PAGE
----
You think you’re going to be a teacher, but you’re not. You pay lots of money to go to a four year college and get a teaching degree. You finally get hired. Then the disappointment begins.
Teachers in this state have a three year provisional license and if you don’t dot your i’s and cross your t’s . . . which means do exactly as told, including attending meetings with mentors and supervisors to insure you are teaching correctly and not becoming too creative, which might, in fact, hold children’s attention better . . you might not get that regular teaching certificate.
Then after your initial three years, you hopefully get a regular teaching license, but by then you have been indoctrinated into the “Do as we say, not as you think is right” belief. You miss days in the classroom attending professional development meetings while your class full of children have a sub and miss out on your expertise. You find out that faculty meetings are either before school, and earlier than normal report to work times, or after school, and those are the worst because they can drag on forever! You have unappreciative parents, children who refuse to settle down and be a part of the classroom, so more time is given to discipline and classroom management than you’d expected.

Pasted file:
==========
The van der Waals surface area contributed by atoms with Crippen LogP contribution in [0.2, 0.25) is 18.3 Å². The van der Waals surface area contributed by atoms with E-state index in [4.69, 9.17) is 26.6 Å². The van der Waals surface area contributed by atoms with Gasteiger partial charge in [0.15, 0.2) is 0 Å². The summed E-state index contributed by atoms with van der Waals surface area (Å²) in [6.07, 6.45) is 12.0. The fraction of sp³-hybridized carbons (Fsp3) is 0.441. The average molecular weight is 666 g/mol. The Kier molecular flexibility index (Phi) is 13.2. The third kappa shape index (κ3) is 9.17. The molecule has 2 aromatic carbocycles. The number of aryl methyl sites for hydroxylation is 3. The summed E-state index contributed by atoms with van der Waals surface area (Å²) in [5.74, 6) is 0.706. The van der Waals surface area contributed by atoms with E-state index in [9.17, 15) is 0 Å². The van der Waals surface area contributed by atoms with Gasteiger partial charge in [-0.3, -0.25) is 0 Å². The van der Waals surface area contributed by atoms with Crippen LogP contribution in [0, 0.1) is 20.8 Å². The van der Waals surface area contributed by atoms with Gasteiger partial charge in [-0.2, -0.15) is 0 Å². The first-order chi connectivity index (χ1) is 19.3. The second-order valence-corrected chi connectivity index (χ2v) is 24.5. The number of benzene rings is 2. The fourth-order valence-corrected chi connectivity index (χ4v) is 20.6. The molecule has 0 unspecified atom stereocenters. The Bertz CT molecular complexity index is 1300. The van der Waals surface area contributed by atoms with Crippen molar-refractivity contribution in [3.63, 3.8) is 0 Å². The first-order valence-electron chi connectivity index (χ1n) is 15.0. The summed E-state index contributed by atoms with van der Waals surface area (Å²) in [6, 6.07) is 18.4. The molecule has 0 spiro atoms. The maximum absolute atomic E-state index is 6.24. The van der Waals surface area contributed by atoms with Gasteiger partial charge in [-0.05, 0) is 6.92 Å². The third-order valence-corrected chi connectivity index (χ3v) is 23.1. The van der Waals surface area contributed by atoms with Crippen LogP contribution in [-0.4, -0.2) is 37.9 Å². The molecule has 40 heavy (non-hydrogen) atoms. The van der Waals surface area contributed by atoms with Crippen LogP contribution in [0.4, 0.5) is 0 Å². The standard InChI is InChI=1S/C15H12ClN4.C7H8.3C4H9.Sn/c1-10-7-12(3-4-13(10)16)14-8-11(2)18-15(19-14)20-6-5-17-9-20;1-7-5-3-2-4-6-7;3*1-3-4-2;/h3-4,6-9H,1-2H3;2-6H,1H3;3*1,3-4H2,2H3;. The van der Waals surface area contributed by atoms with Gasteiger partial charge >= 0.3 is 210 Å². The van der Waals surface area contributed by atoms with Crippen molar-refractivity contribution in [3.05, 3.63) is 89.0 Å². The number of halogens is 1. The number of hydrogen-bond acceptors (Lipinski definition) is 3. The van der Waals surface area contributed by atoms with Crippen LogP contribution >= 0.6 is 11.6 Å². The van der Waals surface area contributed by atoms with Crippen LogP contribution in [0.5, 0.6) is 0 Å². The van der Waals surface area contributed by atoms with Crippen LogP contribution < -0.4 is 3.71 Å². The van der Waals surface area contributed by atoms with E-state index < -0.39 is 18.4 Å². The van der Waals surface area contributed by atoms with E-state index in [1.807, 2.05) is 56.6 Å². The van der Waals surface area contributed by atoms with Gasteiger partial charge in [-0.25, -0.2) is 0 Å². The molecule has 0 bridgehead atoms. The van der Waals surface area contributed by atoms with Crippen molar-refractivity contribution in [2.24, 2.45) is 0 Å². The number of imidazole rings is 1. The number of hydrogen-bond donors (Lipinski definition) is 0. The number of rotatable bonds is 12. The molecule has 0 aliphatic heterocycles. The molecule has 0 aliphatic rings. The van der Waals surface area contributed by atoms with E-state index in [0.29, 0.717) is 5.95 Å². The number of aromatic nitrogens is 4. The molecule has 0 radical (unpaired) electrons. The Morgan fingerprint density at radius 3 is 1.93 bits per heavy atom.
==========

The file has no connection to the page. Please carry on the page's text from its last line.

The first two weeks of school focuses on routines and procedures where you teach your class how to enter/exit the room, how to line up, how to behave during a fire drill, how to turn in homework, how to turn in classwork, when to use the pencil sharpener, when they may speak, where materials are, etc. . . .
The vision you may have had of guiding children into exploring the world and learning about science and math and reading and writing, health, art, music, etc . . . begins to dim.
You sit in meetings every week where your grade level decides as a group what they will do the next week for lessons. You are warned not to veer from the path of lesson plans. Do as you’re told, not as you think might work best for your group of children. I had one principal named Mrs. Fogg, who insisted that every First Grade teacher be doing exactly the same thing in each First Grade classroom at all times during the day. She would do “walk-throughs” to insure her demands were being met, and if you had taken a little longer to explain a topic because some of your children didn’t understand it, and you were not reading the big book at the same time the other two teachers were, well, you got called into the office to discuss it. She is the reason I left that job.
That’s another thing. Principals. They can make or break you. A good one is heaven, as was Mrs. Burton whom I loved and enjoyed working for. Others will make your life a living hell. One I know has even worked two teachers to death.
Teaching – it isn’t what you think it will be when you sign up for the education degree at your college.
My first few years of teaching, back in the late 1970’s, I thoroughly enjoyed. The last few years, working with Mrs. Burton, I enjoyed. Many of the years in between . . . well, I kept wishing I’d gone into Physical Therapy instead. That was what I chose between – where my interest was – Physical Therapy and Teaching.
For today’s teachers, many quit within the first five years and never come back. It’s a sad end to a four year degree you worked so hard to get.